Irish Kilts History

The Irish Kilt … Is it a traditional, ancient dress? Are they remnants of the earlier Celtic race? Was it brought into Scotland by the Gaels who migrated to Scotland? Our assumptions are based on mythology or legend, as well as the outdated Hollywood production industry. They are notorious for using costumes, objects, and customs that aren’t appropriately used in the films. For instance, the customer in the film Braveheart did not do extensive research on the past in putting on Mel Gibson with a kilt. He played the character of a warrior from the 13th century dressed in an outfit from the 17th century and painted a blue-faced face from the 2nd century.

There is no evidence found in the earliest Irish documents to prove that the kilt was created in Ireland. A number of stones on monuments and crosses in Ireland that date before the 11th-century state that the people Wear kilts. The truth is that the item depicted is referred to as a line also known as an Irish tunic. Lines may include a skirt that reaches the knee, but it’s just the lower portion of the tunic. It is not a separate item similar to the kilt. It’s not associated with the kilt in any way and it is not able to be an early version.

There’s also some confusion regarding the clothes that knights and soldiers wore. They were wearing armor with quilts from early in the Middle Ages known as cotuns in Irish. They are heavy, long with padded and quilted tunics which serve for light protection. In the ancient designs, the quilting is shown with vertical lines that are running across the tunic. These lines are often confused with pleating and knee-length garments are often referred to as Kilts.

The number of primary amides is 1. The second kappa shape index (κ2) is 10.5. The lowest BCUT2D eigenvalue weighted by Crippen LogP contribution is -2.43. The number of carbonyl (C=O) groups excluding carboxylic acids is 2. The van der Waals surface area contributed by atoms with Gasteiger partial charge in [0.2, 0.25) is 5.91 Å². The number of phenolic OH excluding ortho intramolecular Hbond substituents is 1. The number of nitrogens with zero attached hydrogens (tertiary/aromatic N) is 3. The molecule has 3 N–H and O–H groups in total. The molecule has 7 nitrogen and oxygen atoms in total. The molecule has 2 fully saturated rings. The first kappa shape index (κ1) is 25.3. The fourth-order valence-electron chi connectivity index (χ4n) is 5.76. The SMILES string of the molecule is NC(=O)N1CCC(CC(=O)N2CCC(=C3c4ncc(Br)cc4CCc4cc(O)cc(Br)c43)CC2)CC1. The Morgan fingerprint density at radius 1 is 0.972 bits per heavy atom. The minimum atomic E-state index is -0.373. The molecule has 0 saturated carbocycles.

The 16th century was the time of this we see representations of Irish men who are believed to wear Kilts. There are images of many people wearing shirts with high pleated skirts. They aren’t the modern kilts but leines that at this point had developed into wrap-around shirts that had large, hanging sleeves as well as extravagantly pleated skirts.

There is no evidence that has been discovered to prove that the kilt was carried in Ireland. The earliest evidence, from the middle of the 19th century, is it claimed that the kilt was used in Ireland. Irish writers from the past do not even mention wearing the kilt in any way.

Do you think the kilt is a style from medieval clothing? No. In renaissance fairs, men can be seen wearing very modern kilts, wearing what is known as Jacobite tops, however, they are simply relying on the information they’ve been in the myths that are marketed as Scottish history. The earliest evidence of Scotland was written in 1093. 

According to the Magnus Berfaet story King Magnus visits the western islands of Scotland and wears the clothes that were worn in Scotland, and is called ‘barelegged men’. In an attempt to establish the use of a kilt the majority of people cite this text but the kilt isn’t mentioned. Because of the fact that the men were barelegged and wore a kilt, it was assumed that they were wearing the Scottish kilt. The clothing which is described corresponds to the fashion of the Irish Gaels at the time that was the leine.

Since the sixteenth century, we start to notice a kind of kilt referred to as a feilidh-m (Gaelic to mean great wrap) as well as the Braga can-feile (tartan wrap) or simply a belted plaid. All are considered to be one clothing. Plaid or plaid is a piece of heavy woolen fabric that was worn over the body as the scarf. It is not a reference to the current American word plaid, despite the fact that they are usually of the tartan pattern that is synonymous with plaid in America. The garment was wrapped in folds and then worn over the entire body.